I have seen a couple of incidents of criticism that were wrapped in the concept of “feedback” that are still wrinkling me. Given that as communicators, most of what we do is put out for review and input, I think that there might be some value in my little rant about what is and isn’t constructive criticism.
I have a friend that is currently working on a volunteer project. She is putting in many, many hours as a volunteer to help our former high school celebrate its 100-year anniversary. The small group of volunteers producing this event have done a spectacular job and should be applauded.
In a short time frame, they have reached out and found many grads and engaged us in the celebrations. They are producing a video that showcases some grads doing interesting things in the world. They somehow got funding from a former student, now a successful businessperson, to pay for ads in a large daily newspaper to promote the anniversary celebrations. There are active Facebook events, which include a pub night, a gala and many other activities.
The job they have done is incredible. And yet – each time they announce that they have done something, there are the critics. Who – just for the record – don’t seem to be doing much except watching Facebook and criticizing what these people are doing.
It got me to thinking about criticism and the difference between it being constructive and of value, and when it is of no value – except maybe for making the person giving it feel superior. Constructive criticism has great value. It’s about providing relevant and timely input. It is about making something better. It’s about improving and growing. It’s a crucial component of professional and personal development.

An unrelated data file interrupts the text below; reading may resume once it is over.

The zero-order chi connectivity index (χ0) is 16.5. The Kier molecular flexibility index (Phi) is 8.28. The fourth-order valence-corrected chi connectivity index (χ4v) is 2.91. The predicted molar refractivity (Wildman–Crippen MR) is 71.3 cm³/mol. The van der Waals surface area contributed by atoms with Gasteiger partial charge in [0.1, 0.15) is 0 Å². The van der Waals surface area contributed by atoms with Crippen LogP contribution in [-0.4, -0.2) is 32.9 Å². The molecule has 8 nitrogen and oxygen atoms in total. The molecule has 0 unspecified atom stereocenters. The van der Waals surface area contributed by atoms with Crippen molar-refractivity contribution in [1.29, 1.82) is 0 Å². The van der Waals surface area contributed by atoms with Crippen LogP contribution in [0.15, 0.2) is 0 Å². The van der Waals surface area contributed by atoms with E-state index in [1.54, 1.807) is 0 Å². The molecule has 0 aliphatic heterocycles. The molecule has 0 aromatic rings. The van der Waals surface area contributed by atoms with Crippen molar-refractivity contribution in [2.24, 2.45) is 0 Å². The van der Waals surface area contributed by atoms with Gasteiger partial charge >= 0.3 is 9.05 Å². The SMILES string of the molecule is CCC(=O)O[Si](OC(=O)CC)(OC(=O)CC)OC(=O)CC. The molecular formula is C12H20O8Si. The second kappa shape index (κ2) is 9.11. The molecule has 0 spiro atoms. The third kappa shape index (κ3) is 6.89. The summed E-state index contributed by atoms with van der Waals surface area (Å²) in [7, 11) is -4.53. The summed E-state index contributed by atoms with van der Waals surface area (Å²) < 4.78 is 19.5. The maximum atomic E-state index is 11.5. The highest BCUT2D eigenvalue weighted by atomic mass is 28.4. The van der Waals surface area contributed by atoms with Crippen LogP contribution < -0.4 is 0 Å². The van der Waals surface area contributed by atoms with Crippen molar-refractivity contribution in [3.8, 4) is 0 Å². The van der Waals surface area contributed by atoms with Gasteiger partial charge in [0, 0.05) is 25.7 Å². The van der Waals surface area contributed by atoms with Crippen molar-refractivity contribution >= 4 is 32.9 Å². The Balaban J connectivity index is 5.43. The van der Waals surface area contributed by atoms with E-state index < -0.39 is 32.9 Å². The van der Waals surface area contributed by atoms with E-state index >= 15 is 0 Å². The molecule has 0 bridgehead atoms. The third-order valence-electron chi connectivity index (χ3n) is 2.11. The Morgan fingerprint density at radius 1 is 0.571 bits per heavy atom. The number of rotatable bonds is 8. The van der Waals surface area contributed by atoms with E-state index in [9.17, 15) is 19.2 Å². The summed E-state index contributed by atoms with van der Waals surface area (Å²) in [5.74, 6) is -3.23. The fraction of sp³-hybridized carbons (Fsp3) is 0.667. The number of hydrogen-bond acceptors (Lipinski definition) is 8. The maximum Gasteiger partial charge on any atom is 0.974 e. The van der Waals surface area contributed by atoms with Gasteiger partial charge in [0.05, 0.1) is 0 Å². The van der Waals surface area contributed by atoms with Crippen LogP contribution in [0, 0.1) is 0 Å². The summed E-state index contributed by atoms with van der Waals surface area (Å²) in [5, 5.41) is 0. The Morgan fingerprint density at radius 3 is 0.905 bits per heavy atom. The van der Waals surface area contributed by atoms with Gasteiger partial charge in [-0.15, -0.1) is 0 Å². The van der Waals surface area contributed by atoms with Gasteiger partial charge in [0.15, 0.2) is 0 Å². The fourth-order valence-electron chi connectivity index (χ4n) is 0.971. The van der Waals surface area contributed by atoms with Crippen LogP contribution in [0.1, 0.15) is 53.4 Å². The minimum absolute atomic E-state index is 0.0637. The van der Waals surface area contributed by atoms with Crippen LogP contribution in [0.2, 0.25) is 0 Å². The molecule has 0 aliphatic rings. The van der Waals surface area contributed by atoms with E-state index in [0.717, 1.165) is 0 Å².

At AHA, we always debrief after a project, initiative or event to look at what we can do better or differently. We look at what worked, and what could be improved – relative to the situation. I can tell you, for as tough as all of us at AHA can be – we are very conscious of how we provide criticism, when that happens and why it happens. We always make sure that we put any criticism into context before the feedback starts.
Random criticism about what someone would have done if they were doing it is of no value to anyone except maybe the ego of the person criticizing. Used as the opportunity to tell someone what you don’t like or what you would have done (which, you didn’t do!) isn’t constructive criticism, it’s just bitching and complaining.
At AHA, our approach is that if you are going to provide feedback that is critical of someone’s work or actions, you need to fully understand the context. For example, what was the deadline, what was the budget, what was the expectation, what was the objective, what were the influencing factors that were out of our control…the list goes on and on. And, it must include the positives – what went right, what was a success, what can be built on.
Constructive criticism makes everyone involved feel positive about what could be improved. It is delivered in a respectful, considerate manner and it acknowledges not just the context and situation, but the work that was done.
I have to say that I also think that no one should be allowed to randomly criticize volunteers like my friend, who are doing their absolute best, unless the critic is willing to step up and actually participate and get involved. Until you actually do something, you have no idea how hard it is to achieve it.